As technology continues to grow, so does the use of it in every day applications.
In the beginning, schools introduced computer classes that revolved around teaching students how to type quickly and efficiently. Now, some schools have begun providing computer science courses, teaching the language a computer uses to understand protocols and commands.
One such school is Model Lab, which has recently given students iPads to allow them to develop creative work in an authentic, real-world setting, according to a press release.
But the iPads are not limited to coding work. Seventh grade student Easton Timbrook is excited to get his hands on the new devices to draw and sketch across many different applications.
“I’m excited because I think the iPads have a lot more features," Timbrook said. "Plus, I think they’re more portable, and the speaker quality is better, too.”
The 1:1 iPad initiative replaces Model's former 1:1 Chromebook program, which was adopted prior to 2017.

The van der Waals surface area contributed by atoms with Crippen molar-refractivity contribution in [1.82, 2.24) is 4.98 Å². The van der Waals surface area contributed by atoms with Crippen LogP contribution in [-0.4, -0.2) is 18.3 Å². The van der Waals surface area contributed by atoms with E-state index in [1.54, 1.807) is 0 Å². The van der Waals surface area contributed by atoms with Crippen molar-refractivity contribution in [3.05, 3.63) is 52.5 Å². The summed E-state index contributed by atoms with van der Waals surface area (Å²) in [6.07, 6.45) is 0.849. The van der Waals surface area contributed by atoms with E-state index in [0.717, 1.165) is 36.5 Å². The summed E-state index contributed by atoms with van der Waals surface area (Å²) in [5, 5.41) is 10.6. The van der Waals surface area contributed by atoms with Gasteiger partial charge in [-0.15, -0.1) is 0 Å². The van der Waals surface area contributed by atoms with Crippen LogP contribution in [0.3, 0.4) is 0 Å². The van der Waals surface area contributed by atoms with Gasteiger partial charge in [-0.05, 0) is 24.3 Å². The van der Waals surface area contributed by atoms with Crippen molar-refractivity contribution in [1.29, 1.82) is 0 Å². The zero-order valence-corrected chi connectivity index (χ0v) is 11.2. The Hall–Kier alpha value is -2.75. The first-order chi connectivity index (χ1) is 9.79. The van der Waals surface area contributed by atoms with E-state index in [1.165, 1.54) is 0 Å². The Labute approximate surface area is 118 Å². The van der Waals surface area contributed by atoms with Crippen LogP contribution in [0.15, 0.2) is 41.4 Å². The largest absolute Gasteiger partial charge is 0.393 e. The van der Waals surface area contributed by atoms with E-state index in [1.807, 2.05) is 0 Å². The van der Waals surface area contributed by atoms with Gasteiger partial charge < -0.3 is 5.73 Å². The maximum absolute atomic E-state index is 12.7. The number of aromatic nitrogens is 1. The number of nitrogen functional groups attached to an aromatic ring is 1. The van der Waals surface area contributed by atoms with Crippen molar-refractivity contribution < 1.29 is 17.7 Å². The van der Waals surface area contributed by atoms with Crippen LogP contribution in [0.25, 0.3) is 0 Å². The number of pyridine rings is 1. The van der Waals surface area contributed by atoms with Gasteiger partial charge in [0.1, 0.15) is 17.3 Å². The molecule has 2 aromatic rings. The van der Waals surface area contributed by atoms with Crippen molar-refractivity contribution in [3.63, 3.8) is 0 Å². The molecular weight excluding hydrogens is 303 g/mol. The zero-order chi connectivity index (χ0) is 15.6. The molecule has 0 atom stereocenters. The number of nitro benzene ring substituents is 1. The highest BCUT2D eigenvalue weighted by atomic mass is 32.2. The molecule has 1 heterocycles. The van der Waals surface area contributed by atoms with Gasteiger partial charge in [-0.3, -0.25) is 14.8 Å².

With Apple technology being in the forefront of most businesses and classrooms, the move to switch from one device to the other was an easy one to make.
“We’re emphasizing creating, designing, and coding skills heavily in our world-class education,” said Model Superintendent John Williamson. “And we’re introducing this initiative in order to provide the opportunities for students to be successful innovators.”
In addition to having access to the iOS applications like Pages, Clips, Numbers, Keynote, Garage Band and iMovie to create, edit and produce audio clips, videos and more, they will also still retain access to more traditional tools such as Microsoft Office and Google Drive.
And while some might think that the advent of technology into the classrooms might mean the dismissal of textbooks, the school's press release states that won't be the case at Model.
“Technology is not a replacement for traditional learning. Research has shown that the use of printed textbooks as opposed to virtual ones is critical for students’ academic success,” said Dr. Christopher Budano, director of curriculum, assessment and professional learning.
Reach Kaitlyn Brooks at 624-6608; follow her on Twitter @kaitlynsbrooks.